Cafe Society

One more from Dylan Moore -- this time, it's burgers

Dylan Moore already runs a couple of this city's most engaging restaurants: Deluxe at 30 South Broadway, one of the (very) few examples of intelligently designed, historical California cuisine done right in Denver, and right next door at 32 South Broadway, Delite, which offers a kind of Deluxe-lite menu (a cinch, since they share the same kitchen) in a much more casual space with a great bar.

Moore was a California-trained chef before he came to Denver, and his vision of California cuisine is uncorrupted by the decade or two of terrible things done in kitchens across the country in the name of Alice Waters, Jonathan Waxman and Wolfgang Puck. I loved Deluxe when I reviewed it back in 2005, and have never really fallen from my initial heights of infatuation. As for Delite, I can get Moore's Chinese-style pork buns there, the fried oyster shooters mounted in pho spoons that made Deluxe famous. And I can get them without having to worry about things like reservations or (on a good night) putting on pants.

And now Moore's working on a third place that will be just as casual and (hopefully) as good as Delite: Deluxe Burger, his vision of a gourmet, chef-driven burger joint.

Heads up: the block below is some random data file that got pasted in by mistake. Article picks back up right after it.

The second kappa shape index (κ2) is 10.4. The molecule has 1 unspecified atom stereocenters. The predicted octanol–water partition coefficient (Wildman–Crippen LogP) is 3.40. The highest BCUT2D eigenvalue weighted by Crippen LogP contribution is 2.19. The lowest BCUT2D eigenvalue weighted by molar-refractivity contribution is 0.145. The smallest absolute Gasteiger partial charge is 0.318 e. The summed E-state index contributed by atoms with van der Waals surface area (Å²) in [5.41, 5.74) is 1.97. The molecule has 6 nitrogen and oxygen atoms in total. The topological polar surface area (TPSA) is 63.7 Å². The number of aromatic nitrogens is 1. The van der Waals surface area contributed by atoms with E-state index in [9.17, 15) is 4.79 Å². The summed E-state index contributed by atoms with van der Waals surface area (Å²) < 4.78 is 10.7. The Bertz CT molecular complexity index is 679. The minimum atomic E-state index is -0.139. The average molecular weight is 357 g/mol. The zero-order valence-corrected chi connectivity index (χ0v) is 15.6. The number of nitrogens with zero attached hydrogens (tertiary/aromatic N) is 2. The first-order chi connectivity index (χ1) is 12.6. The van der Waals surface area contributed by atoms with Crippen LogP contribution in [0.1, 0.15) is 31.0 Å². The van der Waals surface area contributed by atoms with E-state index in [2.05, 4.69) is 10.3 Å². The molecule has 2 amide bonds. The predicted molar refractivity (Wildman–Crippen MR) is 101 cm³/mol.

It's going into the former liquor store space attached to Mod Livin' at Colfax Avenue and Grape Street, and Moore's looking at a Valentine's Day opening. "Though I know these things always run late and end up costing twice as much money..." he told me, careful not to jinx himself by sounding too sure or too confident. And while Moore said that it was way too early to start talking about the menu, he followed that up by...talking about the menu.

"I'm actually in menu design right now," he said. "The first tasting is tomorrow." What he's looking at is a short, artisan board of Angus burgers, ground ahi burgers, salmon BLTs and something for the vegetarians, all bulked out with hand-cut fries and home-made everything.

Seriously, everything. The gimmick Moore's using to set himself apart from the dozen-odd gourmet burger joints already opened by chefs across the state? He's going to make every single thing on the menu in-house. The ketchup, the mustard, the pickles, the fries. He'll be grinding his own meat and, if he can manage it, even baking his own buns -- though that might be tough, considering the entire space is only about a thousand square feet, which doesn't leave a lot of room for a big convection oven.

Aside from the oven, everything else at Deluxe Burger will be done on flat tops - something Moore doesn't have in his Deluxe/Delite kitchen. And that's going to complicate his early menu design. "I'll know a lot more once I can get into the kitchen," he told me. "To be honest, there's a lot still to be discovered."